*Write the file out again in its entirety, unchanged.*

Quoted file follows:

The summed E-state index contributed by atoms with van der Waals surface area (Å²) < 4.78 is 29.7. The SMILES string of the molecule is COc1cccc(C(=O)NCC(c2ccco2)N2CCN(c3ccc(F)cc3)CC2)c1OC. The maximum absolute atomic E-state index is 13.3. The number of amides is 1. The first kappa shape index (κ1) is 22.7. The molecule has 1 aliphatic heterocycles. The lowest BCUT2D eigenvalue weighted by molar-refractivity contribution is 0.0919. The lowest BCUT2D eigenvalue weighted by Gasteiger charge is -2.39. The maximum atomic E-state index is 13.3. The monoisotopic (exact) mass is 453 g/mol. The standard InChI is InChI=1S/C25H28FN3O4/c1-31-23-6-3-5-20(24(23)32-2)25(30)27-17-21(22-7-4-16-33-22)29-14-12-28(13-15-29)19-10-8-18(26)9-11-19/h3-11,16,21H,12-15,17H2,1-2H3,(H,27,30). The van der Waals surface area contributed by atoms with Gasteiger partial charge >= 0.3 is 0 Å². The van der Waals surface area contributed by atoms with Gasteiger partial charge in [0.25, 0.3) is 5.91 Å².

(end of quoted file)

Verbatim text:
The summed E-state index contributed by atoms with van der Waals surface area (Å²) < 4.78 is 29.7. The SMILES string of the molecule is COc1cccc(C(=O)NCC(c2ccco2)N2CCN(c3ccc(F)cc3)CC2)c1OC. The maximum absolute atomic E-state index is 13.3. The number of amides is 1. The first kappa shape index (κ1) is 22.7. The molecule has 1 aliphatic heterocycles. The lowest BCUT2D eigenvalue weighted by molar-refractivity contribution is 0.0919. The lowest BCUT2D eigenvalue weighted by Gasteiger charge is -2.39. The maximum atomic E-state index is 13.3. The monoisotopic (exact) mass is 453 g/mol. The standard InChI is InChI=1S/C25H28FN3O4/c1-31-23-6-3-5-20(24(23)32-2)25(30)27-17-21(22-7-4-16-33-22)29-14-12-28(13-15-29)19-10-8-18(26)9-11-19/h3-11,16,21H,12-15,17H2,1-2H3,(H,27,30). The van der Waals surface area contributed by atoms with Gasteiger partial charge >= 0.3 is 0 Å². The van der Waals surface area contributed by atoms with Gasteiger partial charge in [0.25, 0.3) is 5.91 Å².